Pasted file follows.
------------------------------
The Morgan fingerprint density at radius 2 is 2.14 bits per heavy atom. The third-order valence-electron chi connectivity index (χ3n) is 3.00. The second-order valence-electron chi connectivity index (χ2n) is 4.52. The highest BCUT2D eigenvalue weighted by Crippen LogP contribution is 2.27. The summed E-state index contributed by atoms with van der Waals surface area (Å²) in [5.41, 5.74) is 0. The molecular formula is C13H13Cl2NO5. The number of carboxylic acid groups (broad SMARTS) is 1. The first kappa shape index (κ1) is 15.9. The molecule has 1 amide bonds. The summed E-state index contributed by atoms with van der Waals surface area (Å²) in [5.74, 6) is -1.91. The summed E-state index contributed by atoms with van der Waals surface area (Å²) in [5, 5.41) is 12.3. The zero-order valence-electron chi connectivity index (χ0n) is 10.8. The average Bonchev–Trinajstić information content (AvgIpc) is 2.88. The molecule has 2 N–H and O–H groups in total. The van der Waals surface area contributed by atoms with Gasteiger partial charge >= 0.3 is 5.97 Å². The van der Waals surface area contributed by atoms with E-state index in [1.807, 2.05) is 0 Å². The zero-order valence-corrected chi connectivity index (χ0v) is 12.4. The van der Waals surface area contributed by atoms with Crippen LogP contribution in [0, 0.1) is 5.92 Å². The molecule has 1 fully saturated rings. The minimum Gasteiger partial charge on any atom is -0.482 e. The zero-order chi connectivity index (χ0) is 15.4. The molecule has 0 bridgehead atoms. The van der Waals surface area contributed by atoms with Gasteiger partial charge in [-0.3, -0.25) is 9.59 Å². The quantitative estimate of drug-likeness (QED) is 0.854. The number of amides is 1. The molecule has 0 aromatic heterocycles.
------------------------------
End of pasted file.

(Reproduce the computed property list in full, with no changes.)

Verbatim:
The Morgan fingerprint density at radius 2 is 2.14 bits per heavy atom. The third-order valence-electron chi connectivity index (χ3n) is 3.00. The second-order valence-electron chi connectivity index (χ2n) is 4.52. The highest BCUT2D eigenvalue weighted by Crippen LogP contribution is 2.27. The summed E-state index contributed by atoms with van der Waals surface area (Å²) in [5.41, 5.74) is 0. The molecular formula is C13H13Cl2NO5. The number of carboxylic acid groups (broad SMARTS) is 1. The first kappa shape index (κ1) is 15.9. The molecule has 1 amide bonds. The summed E-state index contributed by atoms with van der Waals surface area (Å²) in [5.74, 6) is -1.91. The summed E-state index contributed by atoms with van der Waals surface area (Å²) in [5, 5.41) is 12.3. The zero-order valence-electron chi connectivity index (χ0n) is 10.8. The average Bonchev–Trinajstić information content (AvgIpc) is 2.88. The molecule has 2 N–H and O–H groups in total. The van der Waals surface area contributed by atoms with Gasteiger partial charge >= 0.3 is 5.97 Å². The van der Waals surface area contributed by atoms with E-state index in [1.807, 2.05) is 0 Å². The zero-order valence-corrected chi connectivity index (χ0v) is 12.4. The van der Waals surface area contributed by atoms with Crippen LogP contribution in [0, 0.1) is 5.92 Å². The molecule has 1 fully saturated rings. The minimum Gasteiger partial charge on any atom is -0.482 e. The zero-order chi connectivity index (χ0) is 15.4. The molecule has 0 bridgehead atoms. The van der Waals surface area contributed by atoms with Gasteiger partial charge in [-0.3, -0.25) is 9.59 Å². The quantitative estimate of drug-likeness (QED) is 0.854. The number of amides is 1. The molecule has 0 aromatic heterocycles.